U.S. Economy Reaches Its Potential Output for First Time in Decade

The U.S. economy is running at its full potential for the first time in a decade, a new milestone for an expansion now in its ninth year.

Total economic output in the third quarter was slightly above the maximum sustainable level of output as estimated by the nonpartisan Congressional Budget Office.

This is a measure of the economy's potential to produce goods and services based on the supply of people working and how productive they are. In downturns actual output drops below potential and slows inflation. In advanced stages of expansions output can exceed potential and cause the economy to overheat.

It was the first time actual gross domestic product had exceeded potential GDP since the fourth quarter of 2007, suggesting the nation's economic resources are being used efficiently. An acceleration in growth at this point could generate overheating that produces financial excess or long-elusive consumer price pressures.

"It's the sweet spot," said Beth Ann Bovino, chief U.S. economist at S&P Global Ratings. "We'd like to be there for some time, but let's see how long it lasts."

When the recession that began in December 2007 reached its nadir in mid-2009, GDP was more than 6% below its maximum sustainable level as estimated by CBO. Revised GDP data released Wednesday by the Commerce Department confirmed the so-called output gap turned positive this summer, joining the lowest unemployment rate in nearly 17 years as evidence of renewed health in the economy.

Wednesday's report from the Commerce Department showed GDP, a broad measure of the goods and services produced in the U.S., expanded at a 3.3% annual rate in the third quarter, adjusted for inflation and seasonality. It was the strongest quarter in three years, and an upward revision from the government's initial estimate of 3.0% growth.

A key measure of business earnings strengthened last quarter as well. The Commerce Department said after-tax corporate profits, without inventory valuation and capital consumption adjustments, rose 4.9% in the third quarter from the prior period after falling 2.0% in the second quarter.

Compared with a year earlier, profits were up a solid 10.0% in the third quarter.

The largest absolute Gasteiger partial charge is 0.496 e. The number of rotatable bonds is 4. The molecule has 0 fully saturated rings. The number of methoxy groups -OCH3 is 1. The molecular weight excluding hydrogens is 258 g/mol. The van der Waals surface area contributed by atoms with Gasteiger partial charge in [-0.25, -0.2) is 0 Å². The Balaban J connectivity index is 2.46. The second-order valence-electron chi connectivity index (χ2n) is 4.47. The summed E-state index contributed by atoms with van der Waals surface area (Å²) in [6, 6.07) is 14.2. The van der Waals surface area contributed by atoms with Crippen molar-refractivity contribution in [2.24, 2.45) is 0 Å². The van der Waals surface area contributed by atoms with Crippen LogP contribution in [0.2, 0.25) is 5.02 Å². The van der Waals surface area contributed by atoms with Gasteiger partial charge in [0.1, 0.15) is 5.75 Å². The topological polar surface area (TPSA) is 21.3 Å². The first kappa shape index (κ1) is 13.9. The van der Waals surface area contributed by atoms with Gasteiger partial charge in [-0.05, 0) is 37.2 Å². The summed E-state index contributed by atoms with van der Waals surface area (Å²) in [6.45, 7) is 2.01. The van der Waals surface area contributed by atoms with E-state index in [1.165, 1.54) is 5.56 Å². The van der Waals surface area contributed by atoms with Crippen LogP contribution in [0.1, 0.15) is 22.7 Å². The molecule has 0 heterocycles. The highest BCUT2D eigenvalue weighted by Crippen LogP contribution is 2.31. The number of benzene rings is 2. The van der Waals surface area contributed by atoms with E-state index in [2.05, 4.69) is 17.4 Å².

Looking ahead, economists expect the year will end on solid footing. Forecasters at Macroeconomic Advisers on Wednesday projected a 2.5% GDP growth rate for the fourth quarter.

Many economists believe an economy operating beyond its potential will experience stronger price and wage increases as workers and resources become increasingly scarce.

That could be welcome news for the Federal Reserve, which has worried in recent years about persistently sluggish inflation even as the central bank is raising interest rates to keep the economy from overheating and inflation from getting out of hand.

"You have little to no slack left in the labor market, a positive output gap meaning there's no slack left in the economy -- that's why the Fed continues to eye rate hikes," said Ellen Zentner, chief U.S. economist at Morgan Stanley. "This is the time you should be hiking rates."

The achievement may be less than it seems. Some economists think more slack remains in the job market than October's 4.1% unemployment rate would suggest. Also, economic output is still well below its potential level based on estimates produced a decade ago by the CBO.

The agency has repeatedly lowered its projections for the economy's long-term trajectory since the financial crisis in light of slow growth in the size of the workforce and a dramatic slowdown in the pace of productivity gains. Actual growth has averaged a little more than 2% a year since the recession ended.

"These estimates were overly optimistic about potential output going into the recession," Federal Reserve Bank of San Francisco President John Williams told reporters in early November. He also cautioned it has been and remains difficult to measure the economy's potential with any precision.

Ms. Bovino said the recent closure of the output gap is "a bit misleading."

"Yes, we did reach the U.S. economy's potential growth rate, but in part for the wrong reason. We've moved the goal post," she said.

It has been rare in recent decades for the U.S. economy to expand beyond its potential level for more than a year or two before running aground on a new recession. The output gap turned positive in early 2006 and a recession started near the end of 2007.

There are exceptions. Output was above its potential for nearly four years at the end of the 1990s, a time of low unemployment and robust productivity growth that helped keep inflation in check. An earlier six-year run above potential in the 1960s produced even lower unemployment, but contributed to high inflation that wasn't tamed until the 1980s.

"It is typically a sign that you are in the late phase of the business expansion," Ms. Zentner said, and while "late does not need to be a dirty word...this is typically when you would start to put a timestamp on how much longer the expansion will last."

That doesn't mean a recession is imminent, she said: "There's every reason to believe this can last for several years."

But, she added, "We have to be realistic. Every business expansion comes to an end."

Write to Ben Leubsdorf at ben.leubsdorf@wsj.com and Sarah Chaney at sarah.chaney@wsj.com

(END) Dow Jones Newswires

November 29, 2017 10:55 ET (15:55 GMT)